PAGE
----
Book Review - Anansi Boys by Neil Gaiman
I'll admit, I was looking forward to this book more than I had realized (even going so far as to call Ranson a jerk because he got to read it before me...sorry, man). That's in no small part because I'm just a big Neil Gaiman fan. But the adventures of Shadow and Mr. Wednesday in the original American Gods hooked me on this universe in a big way. I was looking forward to exploring it a bit more. And Gaiman doesn't disappoint, although he puts a unique spin on this second book-length foray into the world of gods made flesh.
The first book in the series was a combination of whodunit and adventure story, with a bit of self-discovery thrown in for good measure. It featured a litany of gods from around the world, and had a truly global feel, if not a global scope. Anansi Boys takes an almost 180° opposite tack, having a very narrow focus, but a globe-trotting storyline. Both books are appropriately named, and AB is all about the travails of the sons of Anansi.
Anansi Boys can be looked at in several different ways. It could be a coming of age story. It could be a journey of self-discovery. It could be an empowerment play. It could be a straight-up G vs. E story. And it's all those things, to one degree of another, but what I really think it is, is a love story.
Multiple love stories, actually, because duality is the name of the game here: two brothers, two love interests, flamboyance versus drabness, age versus youth, authority versus rebellion, male versus female, brother versus brother, parent versus child, mortality versus godhood and the big one, life versus death. The beauty of AB, though, is that all these dualities get blurred along the way. Nothing is ever as cut and dried and you think it is, and I think a story about the bloodline of Anansi is the perfect venue for making that statement.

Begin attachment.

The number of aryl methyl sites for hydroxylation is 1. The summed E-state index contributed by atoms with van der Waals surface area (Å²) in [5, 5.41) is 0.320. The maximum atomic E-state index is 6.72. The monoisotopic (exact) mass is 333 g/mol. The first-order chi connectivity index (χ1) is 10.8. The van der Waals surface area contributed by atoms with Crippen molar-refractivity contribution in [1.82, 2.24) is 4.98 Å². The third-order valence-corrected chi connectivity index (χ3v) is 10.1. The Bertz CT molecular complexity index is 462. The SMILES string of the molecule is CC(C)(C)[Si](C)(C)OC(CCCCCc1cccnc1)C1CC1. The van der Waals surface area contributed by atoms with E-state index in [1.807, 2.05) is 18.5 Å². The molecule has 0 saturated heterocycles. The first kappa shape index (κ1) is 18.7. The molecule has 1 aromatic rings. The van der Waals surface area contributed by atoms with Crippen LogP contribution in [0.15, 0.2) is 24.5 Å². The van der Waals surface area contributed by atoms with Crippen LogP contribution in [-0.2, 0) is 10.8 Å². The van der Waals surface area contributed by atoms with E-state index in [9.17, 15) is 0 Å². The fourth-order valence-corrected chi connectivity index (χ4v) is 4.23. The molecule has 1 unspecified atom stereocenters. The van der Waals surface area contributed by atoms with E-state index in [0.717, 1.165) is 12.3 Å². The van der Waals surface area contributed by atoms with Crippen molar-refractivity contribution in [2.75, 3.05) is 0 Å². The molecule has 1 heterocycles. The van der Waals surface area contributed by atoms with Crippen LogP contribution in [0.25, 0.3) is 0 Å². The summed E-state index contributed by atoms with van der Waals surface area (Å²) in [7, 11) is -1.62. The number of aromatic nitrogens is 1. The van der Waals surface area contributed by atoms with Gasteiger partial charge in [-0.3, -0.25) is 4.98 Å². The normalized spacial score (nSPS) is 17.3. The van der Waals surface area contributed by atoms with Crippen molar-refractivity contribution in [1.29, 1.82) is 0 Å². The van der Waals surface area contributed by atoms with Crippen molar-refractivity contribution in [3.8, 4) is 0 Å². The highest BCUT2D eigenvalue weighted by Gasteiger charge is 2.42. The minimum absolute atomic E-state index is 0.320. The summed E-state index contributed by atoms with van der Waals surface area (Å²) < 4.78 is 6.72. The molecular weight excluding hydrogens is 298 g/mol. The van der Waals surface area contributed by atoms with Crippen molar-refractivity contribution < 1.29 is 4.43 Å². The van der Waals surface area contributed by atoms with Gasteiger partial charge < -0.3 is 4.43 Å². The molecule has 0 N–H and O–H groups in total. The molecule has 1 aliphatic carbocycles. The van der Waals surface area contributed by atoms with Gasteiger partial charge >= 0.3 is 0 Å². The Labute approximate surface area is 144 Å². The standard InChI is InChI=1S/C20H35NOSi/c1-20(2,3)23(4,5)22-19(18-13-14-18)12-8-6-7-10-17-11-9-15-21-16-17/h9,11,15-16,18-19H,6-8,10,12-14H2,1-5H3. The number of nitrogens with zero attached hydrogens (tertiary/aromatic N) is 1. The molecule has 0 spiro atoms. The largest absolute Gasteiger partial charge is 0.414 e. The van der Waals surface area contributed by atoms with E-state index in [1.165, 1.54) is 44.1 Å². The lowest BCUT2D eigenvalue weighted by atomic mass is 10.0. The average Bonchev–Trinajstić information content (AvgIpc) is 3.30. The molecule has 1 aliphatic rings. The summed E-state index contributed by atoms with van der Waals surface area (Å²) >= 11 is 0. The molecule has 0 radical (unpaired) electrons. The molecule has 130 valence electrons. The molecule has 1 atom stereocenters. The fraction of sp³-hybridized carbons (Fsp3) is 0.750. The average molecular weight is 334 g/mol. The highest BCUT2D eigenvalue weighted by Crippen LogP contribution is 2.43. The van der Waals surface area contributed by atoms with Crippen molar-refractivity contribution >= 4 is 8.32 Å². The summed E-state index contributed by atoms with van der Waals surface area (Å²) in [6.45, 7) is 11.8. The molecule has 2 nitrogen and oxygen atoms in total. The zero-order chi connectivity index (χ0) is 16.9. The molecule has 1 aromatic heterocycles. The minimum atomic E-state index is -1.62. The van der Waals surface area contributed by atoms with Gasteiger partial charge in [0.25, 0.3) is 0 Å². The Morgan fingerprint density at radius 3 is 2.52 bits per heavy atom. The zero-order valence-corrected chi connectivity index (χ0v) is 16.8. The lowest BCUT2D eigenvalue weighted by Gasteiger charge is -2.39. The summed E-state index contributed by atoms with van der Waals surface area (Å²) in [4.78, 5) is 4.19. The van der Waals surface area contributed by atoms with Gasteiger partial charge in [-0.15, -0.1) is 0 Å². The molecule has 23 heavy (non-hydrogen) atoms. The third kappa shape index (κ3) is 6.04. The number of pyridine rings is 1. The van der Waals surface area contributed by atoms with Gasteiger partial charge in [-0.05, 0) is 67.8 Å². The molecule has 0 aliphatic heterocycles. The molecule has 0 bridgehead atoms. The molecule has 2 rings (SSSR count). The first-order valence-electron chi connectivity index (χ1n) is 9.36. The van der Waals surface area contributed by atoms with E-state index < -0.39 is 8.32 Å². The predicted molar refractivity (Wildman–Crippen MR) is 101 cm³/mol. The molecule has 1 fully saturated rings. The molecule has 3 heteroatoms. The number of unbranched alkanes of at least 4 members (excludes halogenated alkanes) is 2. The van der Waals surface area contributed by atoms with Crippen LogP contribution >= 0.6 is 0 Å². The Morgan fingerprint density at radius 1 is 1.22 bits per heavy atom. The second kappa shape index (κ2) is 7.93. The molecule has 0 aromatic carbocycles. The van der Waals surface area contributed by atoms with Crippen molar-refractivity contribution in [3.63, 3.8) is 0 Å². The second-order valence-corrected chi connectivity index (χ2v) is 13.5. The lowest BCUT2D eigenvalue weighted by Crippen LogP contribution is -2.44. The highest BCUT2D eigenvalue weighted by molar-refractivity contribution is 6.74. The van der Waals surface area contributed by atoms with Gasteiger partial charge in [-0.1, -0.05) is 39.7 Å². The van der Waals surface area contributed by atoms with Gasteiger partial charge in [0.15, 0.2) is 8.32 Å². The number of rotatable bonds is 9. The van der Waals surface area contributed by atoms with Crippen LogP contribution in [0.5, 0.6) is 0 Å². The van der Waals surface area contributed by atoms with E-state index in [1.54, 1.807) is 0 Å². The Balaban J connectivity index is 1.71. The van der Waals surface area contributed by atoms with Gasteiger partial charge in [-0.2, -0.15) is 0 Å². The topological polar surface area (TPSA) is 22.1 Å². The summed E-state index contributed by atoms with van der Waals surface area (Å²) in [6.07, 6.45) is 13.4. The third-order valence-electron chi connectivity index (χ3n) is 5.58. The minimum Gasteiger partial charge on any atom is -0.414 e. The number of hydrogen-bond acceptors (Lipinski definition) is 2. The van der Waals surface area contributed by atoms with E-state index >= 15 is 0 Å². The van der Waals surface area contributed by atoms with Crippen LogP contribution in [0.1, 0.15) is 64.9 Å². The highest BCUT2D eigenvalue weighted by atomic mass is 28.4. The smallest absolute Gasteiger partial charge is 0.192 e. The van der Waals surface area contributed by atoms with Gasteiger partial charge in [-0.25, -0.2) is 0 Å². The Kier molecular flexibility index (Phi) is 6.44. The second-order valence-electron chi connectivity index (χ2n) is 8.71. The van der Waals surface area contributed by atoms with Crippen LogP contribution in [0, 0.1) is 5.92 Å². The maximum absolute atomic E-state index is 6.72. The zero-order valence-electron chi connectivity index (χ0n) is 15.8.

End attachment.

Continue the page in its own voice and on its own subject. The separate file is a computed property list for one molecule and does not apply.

This tale starts out with the death of Anansi, or at least the American Southeast's version of Anansi, since in the American Gods universe, people bring their gods with them, and there are multiple copies roaming different geographic areas. This Anansi leaves a son, called Fat Charlie, to continue his life. That's not all that hard, since Fat Charlie is extremely embarassed by Anansi and haslittle contact with him. I can sympathize. My father loves to sing, especially in public, and couldn't hold a tune in a bucket. I don't think I'd go so far as to shun him for it, but hey, he didn't give me a nickname like Fat Charlie, either. Through the course of the book, Charlie discovers many things about his family, including the existance of a brother, of sorts, called Spider, who gets everyone into no end of trouble. It's up to Charlie to fix things in the end. Isn't that always the way, with family?
But the narrative isn't nearly as important as the subtext in this book. We create our own gods, who then interbreed with us, and thus, we create ourselves. Thus are mortality and godhood blended together. And that's not the only blurring of dichotomous lines. Spider and Fat Charlie seem to be polar opposites, but share more than either of them know. There are hundreds of other examples, both great and small.
So why do I call it a love story, above all else? Because everything that happens throughout the entire book is due to love, in one way or another. The love of a father for his son, or vice versa. The love a brother for his sibling, even when he doesn't deserve it. The love between men and women, both living and dead. Even greed, the love of money, comes into play. So, to me at least, there are two strong themes. "Love is a powerful thing" and "Nothing is as cut and dried as it seems".
Both are good messages, I believe. Now, where's that lime...